testacct    pptpd   vpn1234    *

The username “testacct” has the password “vpn1234″. You would want to create something more secure than using this. We have to configure NAT for PPTP with the following line added to /etc/rc.local but right before exit 0 in the file:

iptables -t nat -A POSTROUTING -o eth0 -j MASQUERADE

If you do not add this line to /etc/rc.local, your connection will not connect to the Internet.

This is what your /etc/rc.local file should look like:

#!/bin/sh -e
# rc.local
# This script is executed at the end of each multiuser runlevel.
# Make sure that the script will "exit 0" on success or any other
# value on error.
# In order to enable or disable this script just change the execution
# bits.
# By default this script does nothing.
iptables -t nat -A POSTROUTING -o eth0 -j MASQUERADE
exit 0

Next, we have to edit /etc/sysctl.conf and find this line net.ipv4.ip_forward=1 and make sure there is not a # in front of it which disables it. We have to “uncomment” it.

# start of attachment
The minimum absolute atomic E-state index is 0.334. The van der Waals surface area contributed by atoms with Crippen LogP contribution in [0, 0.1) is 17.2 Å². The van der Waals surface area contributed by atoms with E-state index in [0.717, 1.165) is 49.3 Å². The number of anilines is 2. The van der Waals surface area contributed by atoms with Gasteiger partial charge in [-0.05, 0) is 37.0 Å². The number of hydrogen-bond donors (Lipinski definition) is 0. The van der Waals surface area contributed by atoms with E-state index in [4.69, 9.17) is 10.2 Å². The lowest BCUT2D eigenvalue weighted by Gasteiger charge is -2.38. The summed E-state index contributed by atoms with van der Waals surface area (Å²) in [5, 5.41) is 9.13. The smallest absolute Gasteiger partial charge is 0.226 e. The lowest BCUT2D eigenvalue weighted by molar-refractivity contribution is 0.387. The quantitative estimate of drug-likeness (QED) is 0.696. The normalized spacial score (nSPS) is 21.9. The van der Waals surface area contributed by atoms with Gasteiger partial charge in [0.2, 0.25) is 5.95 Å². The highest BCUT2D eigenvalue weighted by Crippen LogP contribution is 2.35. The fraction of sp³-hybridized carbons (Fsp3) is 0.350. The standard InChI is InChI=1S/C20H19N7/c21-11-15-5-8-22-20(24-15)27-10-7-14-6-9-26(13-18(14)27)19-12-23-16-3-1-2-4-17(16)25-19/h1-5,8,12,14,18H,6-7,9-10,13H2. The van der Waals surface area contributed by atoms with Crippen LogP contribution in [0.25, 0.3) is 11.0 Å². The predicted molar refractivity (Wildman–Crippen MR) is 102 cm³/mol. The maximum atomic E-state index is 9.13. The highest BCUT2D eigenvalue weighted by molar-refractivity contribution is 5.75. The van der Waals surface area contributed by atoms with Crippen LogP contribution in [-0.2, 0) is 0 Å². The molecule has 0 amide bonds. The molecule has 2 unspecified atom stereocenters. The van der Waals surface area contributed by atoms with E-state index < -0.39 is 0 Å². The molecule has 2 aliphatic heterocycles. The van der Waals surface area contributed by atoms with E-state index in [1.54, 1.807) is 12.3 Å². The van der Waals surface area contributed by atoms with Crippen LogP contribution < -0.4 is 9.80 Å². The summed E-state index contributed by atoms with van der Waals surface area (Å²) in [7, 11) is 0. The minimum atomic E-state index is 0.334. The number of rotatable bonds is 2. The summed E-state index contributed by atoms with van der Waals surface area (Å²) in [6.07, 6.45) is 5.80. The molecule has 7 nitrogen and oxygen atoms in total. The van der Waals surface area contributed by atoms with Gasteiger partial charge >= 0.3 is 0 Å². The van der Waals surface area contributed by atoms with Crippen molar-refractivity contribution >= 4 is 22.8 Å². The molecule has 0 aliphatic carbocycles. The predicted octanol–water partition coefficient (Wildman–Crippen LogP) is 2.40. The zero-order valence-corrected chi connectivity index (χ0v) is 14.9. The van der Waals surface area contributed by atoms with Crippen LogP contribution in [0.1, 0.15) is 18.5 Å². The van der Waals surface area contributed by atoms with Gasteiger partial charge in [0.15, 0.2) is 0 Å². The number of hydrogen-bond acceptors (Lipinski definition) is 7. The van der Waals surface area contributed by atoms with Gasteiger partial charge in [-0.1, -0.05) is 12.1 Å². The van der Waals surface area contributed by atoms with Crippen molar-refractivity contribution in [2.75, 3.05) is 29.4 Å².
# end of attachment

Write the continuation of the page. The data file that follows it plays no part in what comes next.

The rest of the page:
We reload the configuration with sysctl -p and reboot our Xen VPS server from the command like with the reboot command.

To make this work on my Ubuntu laptop, I went to the network icon at the top right hand corner and went to VPN Connections -> Configure VPN.

I clicked Add, then chose Point-to-Point Tunneling Protocol (PPTP) at the next screen.

You need to fill in the following settings:
Gateway = Your VPS IP address
Username = testvpn
Password = 1234vpn (or whatever you changed user/password to)

We click the Advanced box, and enable Use Point-to-Point encryption (MPPE) or you will have errors when trying to use your PPTP VPN. I had this problem for a long time and was glad it was a simple setting to enable to get it working.

PPTP works fine on Android based devices. This PPTP VPN worked flawlessly on my Samsung Replenish cell phone running Android Gingerbread. It allowed my web browsing to go through the VPN and when I verified my IP address, it gave the IP address of the VPN.

Like I mentioned above, it’s relatively inexpensive and very simple to setup on a Xen VPS server. You can email a hosting provider to see if these kernel modules are available on OpenVZ but this setup works on a Xen VPS 100% of the time. If the price of Xen scares you, get a custom Xen VPS with the following specs:

  • 1 CPU core
  • 256mb RAM
  • 512mb swap
  • 5gb disk